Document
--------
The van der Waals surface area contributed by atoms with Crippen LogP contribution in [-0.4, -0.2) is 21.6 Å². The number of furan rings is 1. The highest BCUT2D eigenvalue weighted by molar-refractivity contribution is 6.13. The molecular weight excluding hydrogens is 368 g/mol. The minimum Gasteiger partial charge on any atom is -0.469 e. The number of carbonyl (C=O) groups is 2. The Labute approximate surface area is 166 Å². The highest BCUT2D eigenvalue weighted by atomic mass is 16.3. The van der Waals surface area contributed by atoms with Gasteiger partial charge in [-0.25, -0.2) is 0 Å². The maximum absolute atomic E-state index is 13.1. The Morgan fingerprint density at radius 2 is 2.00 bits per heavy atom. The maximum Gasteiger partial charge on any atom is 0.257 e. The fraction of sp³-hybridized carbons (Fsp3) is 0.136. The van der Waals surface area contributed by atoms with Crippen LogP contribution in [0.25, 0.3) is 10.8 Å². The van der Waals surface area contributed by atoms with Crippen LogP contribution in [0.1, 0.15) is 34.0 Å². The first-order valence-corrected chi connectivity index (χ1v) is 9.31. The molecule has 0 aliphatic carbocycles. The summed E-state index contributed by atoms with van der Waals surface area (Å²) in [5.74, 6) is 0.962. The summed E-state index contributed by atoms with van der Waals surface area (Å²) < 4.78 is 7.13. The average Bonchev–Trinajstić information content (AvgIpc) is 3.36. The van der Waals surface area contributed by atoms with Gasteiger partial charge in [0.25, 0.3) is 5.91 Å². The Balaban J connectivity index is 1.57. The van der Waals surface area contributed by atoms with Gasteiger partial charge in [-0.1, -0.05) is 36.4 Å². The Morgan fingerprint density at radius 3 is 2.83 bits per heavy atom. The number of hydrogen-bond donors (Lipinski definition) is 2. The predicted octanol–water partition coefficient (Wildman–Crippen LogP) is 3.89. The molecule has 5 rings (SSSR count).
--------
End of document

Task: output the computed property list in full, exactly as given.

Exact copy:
The van der Waals surface area contributed by atoms with Crippen LogP contribution in [-0.4, -0.2) is 21.6 Å². The number of furan rings is 1. The highest BCUT2D eigenvalue weighted by molar-refractivity contribution is 6.13. The molecular weight excluding hydrogens is 368 g/mol. The minimum Gasteiger partial charge on any atom is -0.469 e. The number of carbonyl (C=O) groups is 2. The Labute approximate surface area is 166 Å². The highest BCUT2D eigenvalue weighted by atomic mass is 16.3. The van der Waals surface area contributed by atoms with Gasteiger partial charge in [-0.25, -0.2) is 0 Å². The maximum absolute atomic E-state index is 13.1. The Morgan fingerprint density at radius 2 is 2.00 bits per heavy atom. The maximum Gasteiger partial charge on any atom is 0.257 e. The fraction of sp³-hybridized carbons (Fsp3) is 0.136. The van der Waals surface area contributed by atoms with Crippen LogP contribution in [0.25, 0.3) is 10.8 Å². The van der Waals surface area contributed by atoms with Crippen LogP contribution in [0.1, 0.15) is 34.0 Å². The first-order valence-corrected chi connectivity index (χ1v) is 9.31. The molecule has 0 aliphatic carbocycles. The summed E-state index contributed by atoms with van der Waals surface area (Å²) in [5.74, 6) is 0.962. The summed E-state index contributed by atoms with van der Waals surface area (Å²) < 4.78 is 7.13. The average Bonchev–Trinajstić information content (AvgIpc) is 3.36. The van der Waals surface area contributed by atoms with Gasteiger partial charge in [0.25, 0.3) is 5.91 Å². The Balaban J connectivity index is 1.57. The van der Waals surface area contributed by atoms with Gasteiger partial charge in [-0.1, -0.05) is 36.4 Å². The Morgan fingerprint density at radius 3 is 2.83 bits per heavy atom. The number of hydrogen-bond donors (Lipinski definition) is 2. The predicted octanol–water partition coefficient (Wildman–Crippen LogP) is 3.89. The molecule has 5 rings (SSSR count).